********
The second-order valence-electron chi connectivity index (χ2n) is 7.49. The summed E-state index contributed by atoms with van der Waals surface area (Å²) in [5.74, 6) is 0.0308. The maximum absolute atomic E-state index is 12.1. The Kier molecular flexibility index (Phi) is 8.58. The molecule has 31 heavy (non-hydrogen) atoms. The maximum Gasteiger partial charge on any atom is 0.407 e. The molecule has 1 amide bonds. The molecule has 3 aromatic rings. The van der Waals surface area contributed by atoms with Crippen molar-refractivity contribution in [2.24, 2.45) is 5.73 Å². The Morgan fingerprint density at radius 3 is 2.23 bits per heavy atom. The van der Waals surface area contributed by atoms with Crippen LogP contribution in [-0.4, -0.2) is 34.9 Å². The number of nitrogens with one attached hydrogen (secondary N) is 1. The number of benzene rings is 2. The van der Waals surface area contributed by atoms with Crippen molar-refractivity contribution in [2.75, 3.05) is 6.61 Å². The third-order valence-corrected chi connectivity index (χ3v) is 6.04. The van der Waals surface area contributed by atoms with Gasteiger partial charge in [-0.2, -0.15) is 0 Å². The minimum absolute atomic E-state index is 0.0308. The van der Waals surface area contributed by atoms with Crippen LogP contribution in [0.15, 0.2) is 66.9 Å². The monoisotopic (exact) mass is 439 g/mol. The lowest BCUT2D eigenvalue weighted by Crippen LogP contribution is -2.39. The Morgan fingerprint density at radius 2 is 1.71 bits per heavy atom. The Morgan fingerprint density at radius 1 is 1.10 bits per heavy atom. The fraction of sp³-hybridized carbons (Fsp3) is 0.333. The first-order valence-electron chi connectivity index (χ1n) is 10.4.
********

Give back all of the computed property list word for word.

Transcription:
The second-order valence-electron chi connectivity index (χ2n) is 7.49. The summed E-state index contributed by atoms with van der Waals surface area (Å²) in [5.74, 6) is 0.0308. The maximum absolute atomic E-state index is 12.1. The Kier molecular flexibility index (Phi) is 8.58. The molecule has 31 heavy (non-hydrogen) atoms. The maximum Gasteiger partial charge on any atom is 0.407 e. The molecule has 1 amide bonds. The molecule has 3 aromatic rings. The van der Waals surface area contributed by atoms with Crippen molar-refractivity contribution in [2.24, 2.45) is 5.73 Å². The Morgan fingerprint density at radius 3 is 2.23 bits per heavy atom. The van der Waals surface area contributed by atoms with Crippen LogP contribution in [-0.4, -0.2) is 34.9 Å². The number of nitrogens with one attached hydrogen (secondary N) is 1. The number of benzene rings is 2. The van der Waals surface area contributed by atoms with Crippen molar-refractivity contribution in [2.75, 3.05) is 6.61 Å². The third-order valence-corrected chi connectivity index (χ3v) is 6.04. The van der Waals surface area contributed by atoms with Gasteiger partial charge in [-0.2, -0.15) is 0 Å². The minimum absolute atomic E-state index is 0.0308. The van der Waals surface area contributed by atoms with Crippen LogP contribution in [0.15, 0.2) is 66.9 Å². The monoisotopic (exact) mass is 439 g/mol. The lowest BCUT2D eigenvalue weighted by Crippen LogP contribution is -2.39. The Morgan fingerprint density at radius 2 is 1.71 bits per heavy atom. The Morgan fingerprint density at radius 1 is 1.10 bits per heavy atom. The fraction of sp³-hybridized carbons (Fsp3) is 0.333. The first-order valence-electron chi connectivity index (χ1n) is 10.4.